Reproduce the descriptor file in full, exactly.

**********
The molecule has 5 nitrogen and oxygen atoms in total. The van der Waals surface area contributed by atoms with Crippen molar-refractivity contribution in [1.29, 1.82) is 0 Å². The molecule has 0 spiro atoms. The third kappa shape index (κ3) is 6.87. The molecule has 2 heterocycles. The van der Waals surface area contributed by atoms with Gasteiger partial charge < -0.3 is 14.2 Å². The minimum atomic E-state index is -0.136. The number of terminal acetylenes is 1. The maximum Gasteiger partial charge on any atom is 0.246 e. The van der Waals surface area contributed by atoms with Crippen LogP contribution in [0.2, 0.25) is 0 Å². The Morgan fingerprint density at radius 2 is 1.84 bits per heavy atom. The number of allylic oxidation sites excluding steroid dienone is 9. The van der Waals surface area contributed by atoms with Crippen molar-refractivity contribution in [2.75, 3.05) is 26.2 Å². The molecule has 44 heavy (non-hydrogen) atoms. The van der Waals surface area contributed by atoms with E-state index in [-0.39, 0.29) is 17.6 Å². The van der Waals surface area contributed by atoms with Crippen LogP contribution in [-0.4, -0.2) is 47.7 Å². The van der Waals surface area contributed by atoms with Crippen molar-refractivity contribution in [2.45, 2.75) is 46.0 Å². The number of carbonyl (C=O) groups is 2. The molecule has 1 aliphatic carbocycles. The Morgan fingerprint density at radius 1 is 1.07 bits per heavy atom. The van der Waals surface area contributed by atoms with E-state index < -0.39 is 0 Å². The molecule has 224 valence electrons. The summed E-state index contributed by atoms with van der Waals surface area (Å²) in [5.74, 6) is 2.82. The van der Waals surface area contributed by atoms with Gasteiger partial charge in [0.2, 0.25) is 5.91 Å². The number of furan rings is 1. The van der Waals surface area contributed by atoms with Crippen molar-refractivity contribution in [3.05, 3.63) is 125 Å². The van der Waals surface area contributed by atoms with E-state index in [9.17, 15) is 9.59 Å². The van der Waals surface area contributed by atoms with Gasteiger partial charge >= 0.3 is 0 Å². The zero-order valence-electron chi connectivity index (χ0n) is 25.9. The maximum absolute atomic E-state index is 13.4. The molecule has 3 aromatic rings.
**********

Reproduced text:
The molecule has 5 nitrogen and oxygen atoms in total. The van der Waals surface area contributed by atoms with Crippen molar-refractivity contribution in [1.29, 1.82) is 0 Å². The molecule has 0 spiro atoms. The third kappa shape index (κ3) is 6.87. The molecule has 2 heterocycles. The van der Waals surface area contributed by atoms with Gasteiger partial charge < -0.3 is 14.2 Å². The minimum atomic E-state index is -0.136. The number of terminal acetylenes is 1. The maximum Gasteiger partial charge on any atom is 0.246 e. The van der Waals surface area contributed by atoms with Crippen LogP contribution in [0.2, 0.25) is 0 Å². The Morgan fingerprint density at radius 2 is 1.84 bits per heavy atom. The number of allylic oxidation sites excluding steroid dienone is 9. The van der Waals surface area contributed by atoms with Crippen molar-refractivity contribution in [2.75, 3.05) is 26.2 Å². The molecule has 44 heavy (non-hydrogen) atoms. The van der Waals surface area contributed by atoms with E-state index in [-0.39, 0.29) is 17.6 Å². The van der Waals surface area contributed by atoms with Crippen LogP contribution in [-0.4, -0.2) is 47.7 Å². The van der Waals surface area contributed by atoms with Crippen molar-refractivity contribution in [2.45, 2.75) is 46.0 Å². The number of carbonyl (C=O) groups is 2. The molecule has 1 aliphatic carbocycles. The Morgan fingerprint density at radius 1 is 1.07 bits per heavy atom. The van der Waals surface area contributed by atoms with E-state index < -0.39 is 0 Å². The molecule has 224 valence electrons. The summed E-state index contributed by atoms with van der Waals surface area (Å²) in [5.74, 6) is 2.82. The van der Waals surface area contributed by atoms with Gasteiger partial charge in [0.2, 0.25) is 5.91 Å². The number of furan rings is 1. The van der Waals surface area contributed by atoms with Crippen molar-refractivity contribution in [3.05, 3.63) is 125 Å². The van der Waals surface area contributed by atoms with E-state index in [9.17, 15) is 9.59 Å². The van der Waals surface area contributed by atoms with Gasteiger partial charge >= 0.3 is 0 Å². The zero-order valence-electron chi connectivity index (χ0n) is 25.9. The maximum absolute atomic E-state index is 13.4. The molecule has 3 aromatic rings.